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  • Writer's pictureThe Katig Collective


Updated: Nov 17, 2022

Alangan [alj] is classified as a threatened language (EGIDS 6b*), which means that it is losing speakers despite being utilized in daily conversations across all generations (Eberhard et al., 2022). The schools that provide basic education for the Alangans are projects of non-government organizations, and since the teachers do not belong to the community, Tagalog [tgl] is used as the medium of instruction. A lot of Alangan elders also lament the fact that the youth does not wish to come back to their community after pursuing education elsewhere and would rather live in the lowlands for better economic opportunities.

Ancestral lands as Alangan’s identity

Alangan Mangyans live in the municipalities of Naujan, Baco, San Teodoro, and Victoria in Oriental Mindoro, and in the municipalities of Sta. Cruz and Sablayan in Occidental Mindoro. The concepts of ancestral domain, sustainable development, and eco-spirituality are deeply rooted in their cultural identity. In the past, land was communal and treated as an endowment of the community. The forest also provided them with their primary needs (Adventist Frontier Missions, n.d.). Moreover, the Alangan Mangyans believe that land is owned by their god Ambuwaw. They thus regard their ancestral land not only as a source of sustenance but also as a sacred place—a space for interaction with the creator and gods (Garinguez, 2008).

Present struggles

They strive to keep their ancestral lands but are forced by drilling and mining operations to retreat further into the mountains (Adventist Frontier Missions, n.d.). This foreign endeavor spells the exploitation of natural resources and disregards the cultural values of ethnolinguistic groups. Mining projects also come with other threats like militarization and the subsequent violation of the people’s rights.

More changes and challenges

Although Alangan Mangyans are aware of the negative impacts of acculturation on their cultural heritage, they also recognize the need to adapt to the changing environmental, social, and economic milieu. This is especially evident in the younger generation who fear being discriminated against by low-landers in schools and would prefer to use Tagalog instead of Alangan. The decline in the speaker population can also be attributed to their shift from the communal balaylakoy, a shared living space for up to 20 families, to individual houses. The balaylakoy is important because it serves as the center of Alangan life where activities like chanting, telling stories, and handicraft-making are conducted. It is also where the aplaki (‘elder, healer’) educates the youth on the traditions and values of the community (Department of Social Welfare and Development, 2016).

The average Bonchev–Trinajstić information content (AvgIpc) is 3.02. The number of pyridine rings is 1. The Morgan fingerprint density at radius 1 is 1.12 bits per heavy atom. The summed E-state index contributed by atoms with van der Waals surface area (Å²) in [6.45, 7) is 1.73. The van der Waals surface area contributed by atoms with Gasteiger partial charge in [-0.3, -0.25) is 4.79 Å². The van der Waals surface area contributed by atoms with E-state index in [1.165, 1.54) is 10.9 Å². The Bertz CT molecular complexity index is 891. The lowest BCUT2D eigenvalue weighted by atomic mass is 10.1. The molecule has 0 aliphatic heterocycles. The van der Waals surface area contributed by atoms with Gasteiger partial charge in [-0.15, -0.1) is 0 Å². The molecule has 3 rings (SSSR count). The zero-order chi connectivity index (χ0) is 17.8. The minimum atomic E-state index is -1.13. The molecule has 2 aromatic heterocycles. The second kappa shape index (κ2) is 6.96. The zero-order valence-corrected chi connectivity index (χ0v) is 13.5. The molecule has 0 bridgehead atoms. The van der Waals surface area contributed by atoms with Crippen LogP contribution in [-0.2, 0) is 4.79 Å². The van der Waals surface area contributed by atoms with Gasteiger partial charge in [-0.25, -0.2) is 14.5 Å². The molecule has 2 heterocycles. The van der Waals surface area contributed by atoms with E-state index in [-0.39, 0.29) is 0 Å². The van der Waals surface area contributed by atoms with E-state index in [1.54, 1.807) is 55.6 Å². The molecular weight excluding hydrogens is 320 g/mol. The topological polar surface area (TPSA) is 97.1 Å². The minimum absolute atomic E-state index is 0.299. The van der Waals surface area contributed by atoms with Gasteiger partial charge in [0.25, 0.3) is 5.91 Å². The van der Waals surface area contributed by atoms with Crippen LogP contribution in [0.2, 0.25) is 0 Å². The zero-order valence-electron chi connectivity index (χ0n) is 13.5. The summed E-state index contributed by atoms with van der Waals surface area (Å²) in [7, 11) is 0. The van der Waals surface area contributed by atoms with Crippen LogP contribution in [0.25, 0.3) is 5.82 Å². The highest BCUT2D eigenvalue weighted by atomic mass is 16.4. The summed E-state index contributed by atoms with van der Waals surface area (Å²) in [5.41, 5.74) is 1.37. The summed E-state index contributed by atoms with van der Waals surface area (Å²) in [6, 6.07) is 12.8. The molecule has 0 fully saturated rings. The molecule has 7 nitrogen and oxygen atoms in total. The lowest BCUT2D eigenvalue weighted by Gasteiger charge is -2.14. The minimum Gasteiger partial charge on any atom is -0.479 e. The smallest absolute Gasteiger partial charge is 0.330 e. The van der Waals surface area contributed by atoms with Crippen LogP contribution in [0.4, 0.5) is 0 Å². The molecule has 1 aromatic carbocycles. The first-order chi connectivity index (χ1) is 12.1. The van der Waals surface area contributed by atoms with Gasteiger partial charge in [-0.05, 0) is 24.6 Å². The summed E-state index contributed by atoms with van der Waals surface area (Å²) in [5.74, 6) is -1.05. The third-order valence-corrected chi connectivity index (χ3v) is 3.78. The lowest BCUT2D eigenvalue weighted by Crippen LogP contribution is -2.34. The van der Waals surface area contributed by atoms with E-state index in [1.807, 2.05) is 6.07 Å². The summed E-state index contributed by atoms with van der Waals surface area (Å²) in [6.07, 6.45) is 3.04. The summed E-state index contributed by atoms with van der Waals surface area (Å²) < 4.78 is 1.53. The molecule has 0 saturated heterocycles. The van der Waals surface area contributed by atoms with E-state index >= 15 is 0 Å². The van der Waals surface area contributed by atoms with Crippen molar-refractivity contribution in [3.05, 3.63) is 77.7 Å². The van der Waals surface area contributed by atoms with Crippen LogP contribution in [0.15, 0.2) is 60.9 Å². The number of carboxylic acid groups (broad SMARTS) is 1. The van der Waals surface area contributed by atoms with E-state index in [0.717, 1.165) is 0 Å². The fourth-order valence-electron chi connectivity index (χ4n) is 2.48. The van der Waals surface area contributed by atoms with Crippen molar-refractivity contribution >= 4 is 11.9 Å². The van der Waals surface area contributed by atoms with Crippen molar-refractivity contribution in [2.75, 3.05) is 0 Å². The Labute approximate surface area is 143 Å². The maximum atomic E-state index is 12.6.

Adventist Frontier Missions. (n.d.). Alangan.

Department of Social Welfare and Development. (2016, June 7). Reawakening of the Mangyan Alangan culture.

Eberhard, D. M., Simons, G. F., & Fennig, C. D. (Eds.). (2022). Alangan. Ethnologue: Languages of the world (25th ed.).

Gariguez, E. A. (2008). Articulating Mangyan-Alangans’ indigenous ecological spirituality as paradigm for sustainable development and well-being [Unpublished doctoral dissertation]. Asian Social Institute.

Hammarström, H., Forkel, R., Haspelmath, M., & Bank, S. (Eds.). (2022). Spoken L1 language: Alangan. Glottolog 4.6.

Open Language Archives Community. (n.d.). OLAC resources in and about the Alangan language.

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